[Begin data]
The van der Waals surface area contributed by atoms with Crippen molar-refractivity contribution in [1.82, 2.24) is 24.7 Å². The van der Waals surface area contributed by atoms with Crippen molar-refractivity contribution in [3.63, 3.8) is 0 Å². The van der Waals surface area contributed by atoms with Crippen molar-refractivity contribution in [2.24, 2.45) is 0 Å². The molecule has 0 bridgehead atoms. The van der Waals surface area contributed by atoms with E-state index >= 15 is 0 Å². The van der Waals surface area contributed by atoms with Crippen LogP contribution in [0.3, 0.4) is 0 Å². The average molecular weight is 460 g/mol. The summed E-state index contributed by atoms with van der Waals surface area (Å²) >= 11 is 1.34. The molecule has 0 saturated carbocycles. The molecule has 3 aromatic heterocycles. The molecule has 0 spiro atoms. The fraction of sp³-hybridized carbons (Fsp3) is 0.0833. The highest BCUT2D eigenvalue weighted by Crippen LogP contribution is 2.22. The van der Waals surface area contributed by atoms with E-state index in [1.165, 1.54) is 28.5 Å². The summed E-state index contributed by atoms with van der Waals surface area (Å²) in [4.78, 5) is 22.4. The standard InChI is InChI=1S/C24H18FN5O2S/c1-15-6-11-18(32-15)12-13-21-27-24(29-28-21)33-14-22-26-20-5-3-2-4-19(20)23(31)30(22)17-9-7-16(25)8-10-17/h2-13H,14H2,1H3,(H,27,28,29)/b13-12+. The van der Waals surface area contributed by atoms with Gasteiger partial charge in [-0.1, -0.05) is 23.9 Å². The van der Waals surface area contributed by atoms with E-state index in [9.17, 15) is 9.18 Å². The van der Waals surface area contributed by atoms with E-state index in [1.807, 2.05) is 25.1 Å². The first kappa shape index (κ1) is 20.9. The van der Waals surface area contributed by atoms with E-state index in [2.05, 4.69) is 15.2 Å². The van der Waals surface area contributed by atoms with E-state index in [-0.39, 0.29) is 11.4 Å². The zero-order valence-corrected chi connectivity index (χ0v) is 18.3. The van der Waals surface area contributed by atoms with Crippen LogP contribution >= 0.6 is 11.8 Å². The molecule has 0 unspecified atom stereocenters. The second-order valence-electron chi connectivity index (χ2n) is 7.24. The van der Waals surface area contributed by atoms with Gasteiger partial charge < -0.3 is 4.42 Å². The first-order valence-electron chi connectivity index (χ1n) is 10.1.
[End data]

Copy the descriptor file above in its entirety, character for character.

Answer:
The van der Waals surface area contributed by atoms with Crippen molar-refractivity contribution in [1.82, 2.24) is 24.7 Å². The van der Waals surface area contributed by atoms with Crippen molar-refractivity contribution in [3.63, 3.8) is 0 Å². The van der Waals surface area contributed by atoms with Crippen molar-refractivity contribution in [2.24, 2.45) is 0 Å². The molecule has 0 bridgehead atoms. The van der Waals surface area contributed by atoms with E-state index >= 15 is 0 Å². The van der Waals surface area contributed by atoms with Crippen LogP contribution in [0.3, 0.4) is 0 Å². The average molecular weight is 460 g/mol. The summed E-state index contributed by atoms with van der Waals surface area (Å²) >= 11 is 1.34. The molecule has 0 saturated carbocycles. The molecule has 3 aromatic heterocycles. The molecule has 0 spiro atoms. The fraction of sp³-hybridized carbons (Fsp3) is 0.0833. The highest BCUT2D eigenvalue weighted by Crippen LogP contribution is 2.22. The van der Waals surface area contributed by atoms with E-state index in [1.165, 1.54) is 28.5 Å². The summed E-state index contributed by atoms with van der Waals surface area (Å²) in [4.78, 5) is 22.4. The standard InChI is InChI=1S/C24H18FN5O2S/c1-15-6-11-18(32-15)12-13-21-27-24(29-28-21)33-14-22-26-20-5-3-2-4-19(20)23(31)30(22)17-9-7-16(25)8-10-17/h2-13H,14H2,1H3,(H,27,28,29)/b13-12+. The van der Waals surface area contributed by atoms with Gasteiger partial charge in [-0.1, -0.05) is 23.9 Å². The van der Waals surface area contributed by atoms with E-state index in [9.17, 15) is 9.18 Å². The van der Waals surface area contributed by atoms with E-state index in [1.807, 2.05) is 25.1 Å². The first kappa shape index (κ1) is 20.9. The van der Waals surface area contributed by atoms with E-state index in [2.05, 4.69) is 15.2 Å². The van der Waals surface area contributed by atoms with E-state index in [-0.39, 0.29) is 11.4 Å². The zero-order valence-corrected chi connectivity index (χ0v) is 18.3. The van der Waals surface area contributed by atoms with Crippen LogP contribution >= 0.6 is 11.8 Å². The molecule has 0 unspecified atom stereocenters. The second-order valence-electron chi connectivity index (χ2n) is 7.24. The van der Waals surface area contributed by atoms with Gasteiger partial charge < -0.3 is 4.42 Å². The first-order valence-electron chi connectivity index (χ1n) is 10.1.